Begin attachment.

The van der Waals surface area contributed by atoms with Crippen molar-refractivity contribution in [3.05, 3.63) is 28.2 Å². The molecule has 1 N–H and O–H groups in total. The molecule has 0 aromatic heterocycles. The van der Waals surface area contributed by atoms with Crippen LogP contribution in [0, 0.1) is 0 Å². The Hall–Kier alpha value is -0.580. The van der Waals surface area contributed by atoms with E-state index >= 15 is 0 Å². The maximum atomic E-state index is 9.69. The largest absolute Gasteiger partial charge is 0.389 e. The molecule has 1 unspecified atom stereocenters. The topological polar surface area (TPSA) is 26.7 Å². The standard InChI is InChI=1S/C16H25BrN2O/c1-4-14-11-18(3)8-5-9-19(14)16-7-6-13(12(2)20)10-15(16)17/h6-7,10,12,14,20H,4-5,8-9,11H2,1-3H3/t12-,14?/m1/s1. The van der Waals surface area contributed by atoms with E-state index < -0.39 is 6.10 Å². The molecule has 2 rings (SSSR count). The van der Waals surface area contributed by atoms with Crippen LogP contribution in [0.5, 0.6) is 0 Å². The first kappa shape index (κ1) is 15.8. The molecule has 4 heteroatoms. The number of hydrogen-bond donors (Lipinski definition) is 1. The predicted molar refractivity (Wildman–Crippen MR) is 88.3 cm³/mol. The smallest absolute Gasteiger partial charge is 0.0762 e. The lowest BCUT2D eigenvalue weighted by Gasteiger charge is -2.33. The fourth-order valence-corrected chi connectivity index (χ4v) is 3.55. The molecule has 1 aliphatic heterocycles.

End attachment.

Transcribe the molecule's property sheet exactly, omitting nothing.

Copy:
The van der Waals surface area contributed by atoms with Crippen molar-refractivity contribution in [3.05, 3.63) is 28.2 Å². The molecule has 1 N–H and O–H groups in total. The molecule has 0 aromatic heterocycles. The van der Waals surface area contributed by atoms with Crippen LogP contribution in [0, 0.1) is 0 Å². The Hall–Kier alpha value is -0.580. The van der Waals surface area contributed by atoms with E-state index >= 15 is 0 Å². The maximum atomic E-state index is 9.69. The largest absolute Gasteiger partial charge is 0.389 e. The molecule has 1 unspecified atom stereocenters. The topological polar surface area (TPSA) is 26.7 Å². The standard InChI is InChI=1S/C16H25BrN2O/c1-4-14-11-18(3)8-5-9-19(14)16-7-6-13(12(2)20)10-15(16)17/h6-7,10,12,14,20H,4-5,8-9,11H2,1-3H3/t12-,14?/m1/s1. The van der Waals surface area contributed by atoms with E-state index < -0.39 is 6.10 Å². The molecule has 2 rings (SSSR count). The van der Waals surface area contributed by atoms with Crippen LogP contribution in [0.5, 0.6) is 0 Å². The first kappa shape index (κ1) is 15.8. The molecule has 4 heteroatoms. The number of hydrogen-bond donors (Lipinski definition) is 1. The predicted molar refractivity (Wildman–Crippen MR) is 88.3 cm³/mol. The smallest absolute Gasteiger partial charge is 0.0762 e. The lowest BCUT2D eigenvalue weighted by Gasteiger charge is -2.33. The fourth-order valence-corrected chi connectivity index (χ4v) is 3.55. The molecule has 1 aliphatic heterocycles.